In division, for example, more than one method exists for solving the problem.  Long division.  Short division.  Other methods I'm not even aware of.  But as long as all those methods arrive at the same answer, each method is correct.  6 divided by 2 equals 3.  Always.  150 divided by 5 equals 30.  Always.

In mathematical expressions, where more than one operation exists, how you arrive at the solution is of utmost importance.  There is only one method by which you can arrive at the correct solution.

For example, (5+5)-5x5+5/5x(5-5).

In the above expression, one can not simply work from left to right without taking into account the different operations that appear in the expression.  Let's simplify the expression working from left to right:


25 is, by the way, not the correct solution.  In order to understand why it is not correct, we need to understand PEMDAS.

"The basic rule that multiplication has precedence over addition [Order of Operations] appears to have arisen without much disagreement as algebraic notation was being developed in the 1600s"  ~Greg Vanderbeek, University of Nebraska, 2007.

PEMDAS (Parentheses, Exponents, Multiplication/Division, Addition/Subtraction) tells us that, when solving a mathematical equation or simplifying an expression, there is a particular order in which we must approach the operations.  If parentheses are present, we must work with the operation inside the parentheses first.

Next, we tackle any exponents.  (Exponents are a shorthand way to show how many times a number is multiplied times itself.)  In our example above, there are no exponents, so we move on to the next step.

Next, we address the multiplication AND division, in the order they appear from left to right.  Multiplication does not take precedence over division or vice versa.  They are equal as far as which we must do first.  The only deciding factor is which appears first when reading from left to right.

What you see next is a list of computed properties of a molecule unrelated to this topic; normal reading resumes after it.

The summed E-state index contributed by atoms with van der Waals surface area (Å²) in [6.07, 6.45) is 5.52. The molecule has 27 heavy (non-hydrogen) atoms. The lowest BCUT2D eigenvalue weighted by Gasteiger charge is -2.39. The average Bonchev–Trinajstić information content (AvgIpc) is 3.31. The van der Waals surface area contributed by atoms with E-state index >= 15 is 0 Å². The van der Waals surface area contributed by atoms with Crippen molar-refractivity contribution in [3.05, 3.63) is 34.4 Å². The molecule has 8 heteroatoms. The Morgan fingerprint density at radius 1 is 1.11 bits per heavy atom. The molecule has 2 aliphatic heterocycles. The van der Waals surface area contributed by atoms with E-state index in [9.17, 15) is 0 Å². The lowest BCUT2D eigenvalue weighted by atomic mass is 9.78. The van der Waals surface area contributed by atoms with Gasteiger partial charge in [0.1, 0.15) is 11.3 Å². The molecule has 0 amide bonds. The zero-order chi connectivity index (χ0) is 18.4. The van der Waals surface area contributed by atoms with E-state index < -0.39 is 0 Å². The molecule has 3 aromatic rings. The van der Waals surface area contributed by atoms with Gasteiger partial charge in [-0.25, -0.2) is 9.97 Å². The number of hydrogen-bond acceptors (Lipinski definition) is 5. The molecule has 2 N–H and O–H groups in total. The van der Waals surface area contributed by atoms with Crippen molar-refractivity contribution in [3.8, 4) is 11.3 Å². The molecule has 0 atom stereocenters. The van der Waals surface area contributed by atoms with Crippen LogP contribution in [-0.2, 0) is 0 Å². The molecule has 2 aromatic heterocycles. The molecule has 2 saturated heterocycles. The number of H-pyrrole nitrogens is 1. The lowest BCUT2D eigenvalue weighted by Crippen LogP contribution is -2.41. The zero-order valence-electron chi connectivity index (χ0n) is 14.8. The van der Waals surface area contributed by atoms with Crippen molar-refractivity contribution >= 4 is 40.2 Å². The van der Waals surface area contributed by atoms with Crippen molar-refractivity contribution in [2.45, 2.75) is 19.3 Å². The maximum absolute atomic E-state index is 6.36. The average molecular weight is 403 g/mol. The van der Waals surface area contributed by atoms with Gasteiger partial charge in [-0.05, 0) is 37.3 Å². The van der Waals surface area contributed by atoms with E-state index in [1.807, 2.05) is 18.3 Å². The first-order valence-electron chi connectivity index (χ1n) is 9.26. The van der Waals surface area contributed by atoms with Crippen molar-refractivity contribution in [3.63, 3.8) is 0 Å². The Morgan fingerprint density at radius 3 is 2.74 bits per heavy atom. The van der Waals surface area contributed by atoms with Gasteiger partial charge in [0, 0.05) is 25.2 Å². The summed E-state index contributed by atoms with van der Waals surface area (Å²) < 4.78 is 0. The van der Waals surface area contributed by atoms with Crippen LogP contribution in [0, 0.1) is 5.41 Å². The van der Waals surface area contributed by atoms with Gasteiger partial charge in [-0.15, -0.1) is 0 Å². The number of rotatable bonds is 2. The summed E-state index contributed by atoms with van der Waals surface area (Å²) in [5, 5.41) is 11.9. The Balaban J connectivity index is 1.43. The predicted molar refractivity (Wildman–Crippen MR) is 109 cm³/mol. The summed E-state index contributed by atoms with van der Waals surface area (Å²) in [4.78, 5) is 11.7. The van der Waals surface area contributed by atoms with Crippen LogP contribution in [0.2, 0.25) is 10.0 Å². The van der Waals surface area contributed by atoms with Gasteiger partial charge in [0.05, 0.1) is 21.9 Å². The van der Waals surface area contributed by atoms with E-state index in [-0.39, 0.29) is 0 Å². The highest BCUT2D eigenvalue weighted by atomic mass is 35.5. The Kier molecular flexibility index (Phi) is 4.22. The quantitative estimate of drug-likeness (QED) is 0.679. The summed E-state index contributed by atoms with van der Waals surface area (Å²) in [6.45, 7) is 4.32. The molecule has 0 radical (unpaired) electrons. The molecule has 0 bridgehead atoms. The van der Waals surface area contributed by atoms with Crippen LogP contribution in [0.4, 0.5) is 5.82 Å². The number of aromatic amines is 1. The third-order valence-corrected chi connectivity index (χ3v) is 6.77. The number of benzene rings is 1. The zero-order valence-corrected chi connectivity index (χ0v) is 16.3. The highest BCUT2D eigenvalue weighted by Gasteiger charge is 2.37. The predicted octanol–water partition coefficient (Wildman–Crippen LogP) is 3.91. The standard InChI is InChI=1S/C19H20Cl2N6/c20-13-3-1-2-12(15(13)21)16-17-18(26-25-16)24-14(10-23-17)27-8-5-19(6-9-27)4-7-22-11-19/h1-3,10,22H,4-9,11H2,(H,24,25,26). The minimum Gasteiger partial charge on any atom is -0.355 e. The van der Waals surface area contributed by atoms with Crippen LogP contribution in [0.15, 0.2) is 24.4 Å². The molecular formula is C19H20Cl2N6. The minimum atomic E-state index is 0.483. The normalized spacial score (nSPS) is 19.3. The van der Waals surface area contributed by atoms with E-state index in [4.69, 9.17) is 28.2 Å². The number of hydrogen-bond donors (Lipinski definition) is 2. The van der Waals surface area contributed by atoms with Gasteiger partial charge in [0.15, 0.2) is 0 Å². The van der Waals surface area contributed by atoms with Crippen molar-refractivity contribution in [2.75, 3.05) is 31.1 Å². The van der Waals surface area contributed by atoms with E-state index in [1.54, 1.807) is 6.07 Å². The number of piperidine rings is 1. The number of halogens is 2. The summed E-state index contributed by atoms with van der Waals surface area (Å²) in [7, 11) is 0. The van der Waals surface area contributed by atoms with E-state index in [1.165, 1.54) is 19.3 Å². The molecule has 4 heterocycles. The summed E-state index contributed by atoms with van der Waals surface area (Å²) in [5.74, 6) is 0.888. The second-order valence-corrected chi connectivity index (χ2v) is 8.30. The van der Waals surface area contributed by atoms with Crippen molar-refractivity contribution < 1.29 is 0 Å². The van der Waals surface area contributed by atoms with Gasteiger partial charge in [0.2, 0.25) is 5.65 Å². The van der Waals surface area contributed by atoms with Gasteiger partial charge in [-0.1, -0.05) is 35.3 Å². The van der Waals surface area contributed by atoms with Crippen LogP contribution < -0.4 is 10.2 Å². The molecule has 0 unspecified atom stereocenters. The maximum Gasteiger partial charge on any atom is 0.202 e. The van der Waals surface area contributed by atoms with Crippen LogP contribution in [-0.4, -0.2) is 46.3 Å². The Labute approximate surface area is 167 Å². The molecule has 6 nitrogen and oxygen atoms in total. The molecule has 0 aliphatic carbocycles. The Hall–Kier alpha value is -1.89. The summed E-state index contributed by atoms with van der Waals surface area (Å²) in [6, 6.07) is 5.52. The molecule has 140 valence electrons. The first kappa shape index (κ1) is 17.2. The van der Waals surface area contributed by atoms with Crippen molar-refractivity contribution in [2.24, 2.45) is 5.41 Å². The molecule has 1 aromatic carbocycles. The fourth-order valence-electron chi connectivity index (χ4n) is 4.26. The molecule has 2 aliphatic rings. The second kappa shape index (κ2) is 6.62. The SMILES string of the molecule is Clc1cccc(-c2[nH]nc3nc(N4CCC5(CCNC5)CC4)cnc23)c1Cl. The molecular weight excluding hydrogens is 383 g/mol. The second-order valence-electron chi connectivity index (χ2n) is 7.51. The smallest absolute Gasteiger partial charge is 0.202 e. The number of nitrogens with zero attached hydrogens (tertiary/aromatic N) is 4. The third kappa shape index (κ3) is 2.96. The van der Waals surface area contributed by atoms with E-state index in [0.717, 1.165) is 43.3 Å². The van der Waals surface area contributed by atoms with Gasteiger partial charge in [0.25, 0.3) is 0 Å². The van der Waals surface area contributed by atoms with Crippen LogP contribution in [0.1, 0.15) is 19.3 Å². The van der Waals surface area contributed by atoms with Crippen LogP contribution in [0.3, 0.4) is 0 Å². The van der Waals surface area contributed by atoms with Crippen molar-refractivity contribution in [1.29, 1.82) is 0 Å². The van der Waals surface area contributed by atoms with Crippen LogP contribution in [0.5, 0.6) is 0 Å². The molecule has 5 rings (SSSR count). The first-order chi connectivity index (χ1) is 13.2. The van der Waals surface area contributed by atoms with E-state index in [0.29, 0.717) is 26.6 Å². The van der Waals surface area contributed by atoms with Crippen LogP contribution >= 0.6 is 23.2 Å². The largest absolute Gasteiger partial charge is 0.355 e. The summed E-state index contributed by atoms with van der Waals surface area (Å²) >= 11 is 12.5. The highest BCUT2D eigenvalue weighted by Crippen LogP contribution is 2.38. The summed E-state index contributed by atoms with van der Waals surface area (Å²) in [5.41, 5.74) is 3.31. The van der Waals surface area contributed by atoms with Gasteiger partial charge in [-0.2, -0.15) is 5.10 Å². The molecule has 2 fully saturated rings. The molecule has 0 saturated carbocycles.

Finally, we work with the addition AND subtraction.  As with multiplication and division, one does not take precedence over the other.  We work from left to right.

Following the Order of Operations, then, here is the correct way to simplify our above example:

(10)-5x5+5/5x(0)  Parentheses
10-25+1x0  Multiplication/Division
10-25+0  Multiplication
-15+0  Subtraction
-15  Addition

The solution to our expression is -15.

What if there are no parentheses or exponents in the expression?  Can we then just work from left to right?

For example:


It seems logical, doesn't it?  However, whether or not parentheses or exponents are present in an expression does not change the fact that PEMDAS must be followed.  In this case, we would simply begin with step 3:  Multiplication/Division, and follow it up with Addition/Subtraction.  Like this:

5+5-25  Multiplication
10-25  Addition
-15  Subtraction

The solution to our expression is, again, -15.

If a group of students are asked to measure the circumference of an inflated balloon, chances are good that they each will come back with slightly different measurements, because one may stretch the measuring tape tighter than the other, or the balloon may lose air between measurements.  The circumference of a balloon, though still a mathematical solution, is debatable.  It will be interpreted in different ways.

The solution to a mathematical expression, however, is static.  Only one method exists for arriving at the correct answer.  We need to know and understand this method in order to properly teach our children.  Unless, like Common Core methods taught in public schools, you feel it doesn't matter whether or not they arrive at the correct answer, as long as they can explain how they got there.

Personally, I think that does our children a disservice.  I'd even go so far as to say it's a failure.

I certainly don't want an architect building a house for me who was taught that way.  Can you imagine?  If he measured and did his calculations incorrectly, no matter how well he could explain how he got those calculations, the construction of the house would not be sound.  At the very least, it would be crooked.  At worst, it would cave in on itself.  Either way, finding the correct solution to a math problem really does matter.  I prefer my houses still standing.

What do you think?  Is gravity, or is math, open to interpretation?